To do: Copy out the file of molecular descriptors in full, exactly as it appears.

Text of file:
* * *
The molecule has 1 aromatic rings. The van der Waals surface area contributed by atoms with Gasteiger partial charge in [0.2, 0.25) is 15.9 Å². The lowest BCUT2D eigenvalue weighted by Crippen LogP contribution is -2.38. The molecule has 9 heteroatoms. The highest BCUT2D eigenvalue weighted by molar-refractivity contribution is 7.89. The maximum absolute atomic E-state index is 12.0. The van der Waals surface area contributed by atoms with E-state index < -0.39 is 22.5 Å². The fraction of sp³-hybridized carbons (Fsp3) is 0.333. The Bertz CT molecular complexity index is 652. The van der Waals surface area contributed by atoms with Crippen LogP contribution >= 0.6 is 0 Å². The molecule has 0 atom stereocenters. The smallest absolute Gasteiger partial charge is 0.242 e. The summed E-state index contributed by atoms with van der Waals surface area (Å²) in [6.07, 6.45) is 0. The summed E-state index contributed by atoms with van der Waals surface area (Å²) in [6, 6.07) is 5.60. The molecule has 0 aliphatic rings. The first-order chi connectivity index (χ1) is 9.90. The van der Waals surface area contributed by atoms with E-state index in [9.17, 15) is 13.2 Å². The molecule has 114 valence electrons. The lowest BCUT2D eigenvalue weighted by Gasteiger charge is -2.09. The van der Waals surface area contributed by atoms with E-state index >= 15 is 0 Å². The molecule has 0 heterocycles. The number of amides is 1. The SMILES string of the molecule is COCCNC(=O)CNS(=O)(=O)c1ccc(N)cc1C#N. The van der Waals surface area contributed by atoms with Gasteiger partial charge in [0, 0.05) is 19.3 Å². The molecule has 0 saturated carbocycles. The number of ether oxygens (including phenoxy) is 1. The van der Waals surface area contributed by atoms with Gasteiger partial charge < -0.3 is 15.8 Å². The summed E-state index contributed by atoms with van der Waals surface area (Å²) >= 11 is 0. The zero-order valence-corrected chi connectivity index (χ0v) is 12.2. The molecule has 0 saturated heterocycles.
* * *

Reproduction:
The molecule has 1 aromatic rings. The van der Waals surface area contributed by atoms with Gasteiger partial charge in [0.2, 0.25) is 15.9 Å². The lowest BCUT2D eigenvalue weighted by Crippen LogP contribution is -2.38. The molecule has 9 heteroatoms. The highest BCUT2D eigenvalue weighted by molar-refractivity contribution is 7.89. The maximum absolute atomic E-state index is 12.0. The van der Waals surface area contributed by atoms with E-state index < -0.39 is 22.5 Å². The fraction of sp³-hybridized carbons (Fsp3) is 0.333. The Bertz CT molecular complexity index is 652. The van der Waals surface area contributed by atoms with Crippen LogP contribution >= 0.6 is 0 Å². The molecule has 0 atom stereocenters. The smallest absolute Gasteiger partial charge is 0.242 e. The summed E-state index contributed by atoms with van der Waals surface area (Å²) in [6.07, 6.45) is 0. The summed E-state index contributed by atoms with van der Waals surface area (Å²) in [6, 6.07) is 5.60. The molecule has 0 aliphatic rings. The first-order chi connectivity index (χ1) is 9.90. The van der Waals surface area contributed by atoms with E-state index in [9.17, 15) is 13.2 Å². The molecule has 114 valence electrons. The lowest BCUT2D eigenvalue weighted by Gasteiger charge is -2.09. The van der Waals surface area contributed by atoms with E-state index >= 15 is 0 Å². The molecule has 0 heterocycles. The number of amides is 1. The SMILES string of the molecule is COCCNC(=O)CNS(=O)(=O)c1ccc(N)cc1C#N. The van der Waals surface area contributed by atoms with Gasteiger partial charge in [0, 0.05) is 19.3 Å². The molecule has 0 saturated carbocycles. The number of ether oxygens (including phenoxy) is 1. The van der Waals surface area contributed by atoms with Gasteiger partial charge < -0.3 is 15.8 Å². The summed E-state index contributed by atoms with van der Waals surface area (Å²) >= 11 is 0. The zero-order valence-corrected chi connectivity index (χ0v) is 12.2. The molecule has 0 saturated heterocycles.